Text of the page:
the drug habit. He took up his residence in 
Melrose in 1900, and was popular and highly 
esteemed in that city, where he had a large 
circle of personal friends. He belonged to 
Melrose Lodge, No. 157, Odd Fellows; to 
Advance T^dge, No. 37, Goflfstown, New 
Hampshire; Knights of Pythias and to U. S. 
Grant Post, No. 4, Grand Army of the Repub- 
lic. He was and his family are members of 





was a Democrat, but non-partisan in municipal 
elections. His family belongs to the Roman 
Catholic church at Melrose. 

Mr. Carney married, February 9, 1885, 
Mary Winne, born December 17, 1867, daugh- 
ter of Patrick and Mary (Eagan) Winne, of 
West Randolph, Vermont. Children: i. Mar- 
garet, born January 21, 1888. 2. Mary, born 
December 25, 1889. 3- Josephine, born No- 
vember lOj 1890, deceased. 4. William J., Jr., 
born December 19, 1894, deceased. 5. Bar- 
bara H., born November 18, 1896, deceased. 
6. Barbara H., born September 18, 1897. 7. 
John, born June, 1899, deceased. Two other 
children died in infancy. Mr. Carney died 
September 20, 1907 ; his interment was in Wy- 
oming cemetery, Melrose, Massachusetts. 

Abraham Pierce or Peirce, the 
PIERCE immigrant ancestor, was born in 

England. He first appears in this 
country in 1623 when he was a taxpayer at 
Plymouth. He took part in a division of cat- 
tle in 1627; sold land January 20, 1627, to 
Thomas Clark ; was admitted a freeman in 
1633; juror in 1636; was a soldier in 1643 '^^ 
Captain Myles Standish's company. He had 
many grants of land and bought and sold vari- 
ous parcels in Plymouth ; was one of the orig- 
inal purchasers of ancient Bridgewater, Mas- 
sachusetts ; was brought before the court un- 
der charge of neglecting to attend church, and 

acquitted. He married Rebecca . He 

died about 1673, intestate, and administration 
was granted to his son Abraham June 3, 1673. 
The son was allowed to take the residue after 
paying portions to his brother Isaac and sisters 
Rebecca Wills and Alice Baker. Children: i. 
Abraham, born January, 1638, married Han- 
nah Glass, of Duxbury. 2. Rebecca, married 

Wills and died March 30, 1724, at 

Marshfield. 3. M'ary, married Baker. 

4. Alice, baptized July 21, 1859, married 

Baker and died in Duxbury, 1673. 5- 

Isaac, mentioned below. 

(II) Isaac Pierce or Peirce, son of Abraham 
Pierce or Peirce (i), was born about 1661 in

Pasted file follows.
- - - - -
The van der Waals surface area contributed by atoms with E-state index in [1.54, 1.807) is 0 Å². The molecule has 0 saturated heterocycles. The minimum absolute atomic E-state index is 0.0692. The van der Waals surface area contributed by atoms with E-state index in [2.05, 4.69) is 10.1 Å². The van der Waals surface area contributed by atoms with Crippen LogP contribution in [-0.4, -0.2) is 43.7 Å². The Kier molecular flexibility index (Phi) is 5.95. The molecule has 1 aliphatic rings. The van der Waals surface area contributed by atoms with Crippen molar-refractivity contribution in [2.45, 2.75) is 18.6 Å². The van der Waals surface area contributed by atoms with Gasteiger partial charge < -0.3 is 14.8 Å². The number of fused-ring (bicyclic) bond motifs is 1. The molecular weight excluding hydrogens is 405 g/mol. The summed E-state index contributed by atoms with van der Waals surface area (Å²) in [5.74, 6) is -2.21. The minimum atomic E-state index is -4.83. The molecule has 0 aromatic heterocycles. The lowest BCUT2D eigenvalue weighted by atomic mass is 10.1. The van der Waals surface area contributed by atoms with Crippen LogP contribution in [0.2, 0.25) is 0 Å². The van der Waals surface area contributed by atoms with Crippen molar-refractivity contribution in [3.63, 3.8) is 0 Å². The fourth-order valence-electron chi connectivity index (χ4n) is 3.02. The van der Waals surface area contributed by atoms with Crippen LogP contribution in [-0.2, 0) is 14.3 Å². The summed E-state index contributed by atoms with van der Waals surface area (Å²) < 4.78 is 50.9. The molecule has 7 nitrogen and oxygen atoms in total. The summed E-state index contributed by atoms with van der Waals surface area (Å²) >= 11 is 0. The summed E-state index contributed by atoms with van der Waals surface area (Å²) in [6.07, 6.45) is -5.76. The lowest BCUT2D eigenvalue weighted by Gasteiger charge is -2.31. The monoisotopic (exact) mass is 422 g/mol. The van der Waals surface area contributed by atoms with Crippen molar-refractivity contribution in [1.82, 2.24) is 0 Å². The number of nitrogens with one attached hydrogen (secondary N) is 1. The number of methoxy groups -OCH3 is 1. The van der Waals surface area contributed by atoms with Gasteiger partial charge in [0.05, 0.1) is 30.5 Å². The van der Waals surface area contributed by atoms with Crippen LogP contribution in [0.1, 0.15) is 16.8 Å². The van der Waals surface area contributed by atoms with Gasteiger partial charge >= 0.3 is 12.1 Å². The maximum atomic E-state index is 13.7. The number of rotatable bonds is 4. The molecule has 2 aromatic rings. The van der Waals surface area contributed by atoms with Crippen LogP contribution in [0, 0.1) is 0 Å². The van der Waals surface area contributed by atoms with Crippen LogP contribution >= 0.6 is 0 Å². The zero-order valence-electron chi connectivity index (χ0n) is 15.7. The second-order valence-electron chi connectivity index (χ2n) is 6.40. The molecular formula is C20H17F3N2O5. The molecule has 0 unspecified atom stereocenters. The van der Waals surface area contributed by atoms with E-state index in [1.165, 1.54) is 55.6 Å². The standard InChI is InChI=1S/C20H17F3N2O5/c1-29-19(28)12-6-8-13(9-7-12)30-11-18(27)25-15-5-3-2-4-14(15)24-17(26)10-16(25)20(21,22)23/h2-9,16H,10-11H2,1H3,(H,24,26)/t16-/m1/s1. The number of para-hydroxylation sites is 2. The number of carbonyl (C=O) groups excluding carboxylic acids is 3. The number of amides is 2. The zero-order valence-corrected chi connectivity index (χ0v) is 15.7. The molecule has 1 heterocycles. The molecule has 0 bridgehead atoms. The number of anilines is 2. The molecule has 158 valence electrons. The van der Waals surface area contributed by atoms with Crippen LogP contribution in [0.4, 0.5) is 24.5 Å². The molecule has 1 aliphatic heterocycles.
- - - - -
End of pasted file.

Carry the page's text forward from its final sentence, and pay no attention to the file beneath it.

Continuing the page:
Plymouth. He was a soldier in King Philip's 
war and for his services received a grant of 
land. He died suddenly at Middleboro, 
Massachusetts, now Lakeville, February 28, 
1732. His will was dated 1722, bequeathing 
his real estate to sons Isaac and Thomas ; de- 
vising also to daughters Mary, Lydia, Mercy, 
Sarah and Rebecca, five pounds each. The land 
granted for his Narraganset service was in 

township No. 4, in New Hampshire ; exchang- 
ed later for land at Quabbin, where the grant 
being deficient in quantity, an additional grant 
was made in Chesterfield or Goshen, Massa- 
chusetts. Quabbin is now Greenwich, Massa- 
chusetts. It was 1763, or eighty-five years 
after the war before the grant was finally con- 
cluded. Isaac died before the origmal grant 
was made in 1733. Tradition says that he mar- 
ried Alice Chartley, a Scotch girl, whose pass- 
age he paid as one of the conditions of making 
her his wife. No records are found to sub- 
stantiate the story. Children of Isaac and 
Alice Pierce: i. Isaac, married Judith Booth, 
daughter of John, of Scituate ; he died Januc 
ary 17, 1757. 2. Thomas, mentioned below. 

3. Mary, married Saunders. 4. Lydia, 

married (first), July 3, 1706, John Heyford ; 
(second), January 12, 1725. Aaron Seekel. 5. 
Miercy, married. May 15, 1707, Joseph Trou- 

ant. 6. Sarah, married Macomber. 7. 

Rebecca, married Samuel Hoar, of Middlebor- 
ough ; she died July 12, 1765. 

(Ill) Thomas Pierce or Peirce, son of Isaac 
Pierce or Peirce (2), was born about 1690. 
Married, April 16, 1714, Naomi Booth, of Mid- 
dleborough, daughter of John Booth, of Scitu- 
ate, sister of Isaac Pierce's wife. The family 
historian says of Naomi : "Like the creaking 
wheel of the fable Naomi was always complain- 
ing ; sick, sick, always sick, too feeble to at- 
tend to a housekeeper's legitimate cares ; too 
feeble to cook a meal and indeed too feeble to 
get out of bed till it was cooked and fully pre- 
pared for eating. But though destitute of a 
proper sense of shame she lacked nothing in 
that of smell. And as the savory odor of tempt- 
ing viands reached her olfactories, a surprising 
change quickly came over the spirit of her 
sluggish dreams, when crawling from her bed, 
she came to the table to astonish all beholders 
with her surfeit and gluttony. The mulish 
Isaac Pierce, Jr., was probably as innocent of 
instituting the means which conspired, by and 
through the assistance of his model wife, to 
make his life a success, as was his more intel- 
ligent brother Thomas incapable of resisting 
the downward and destructive tendency in his,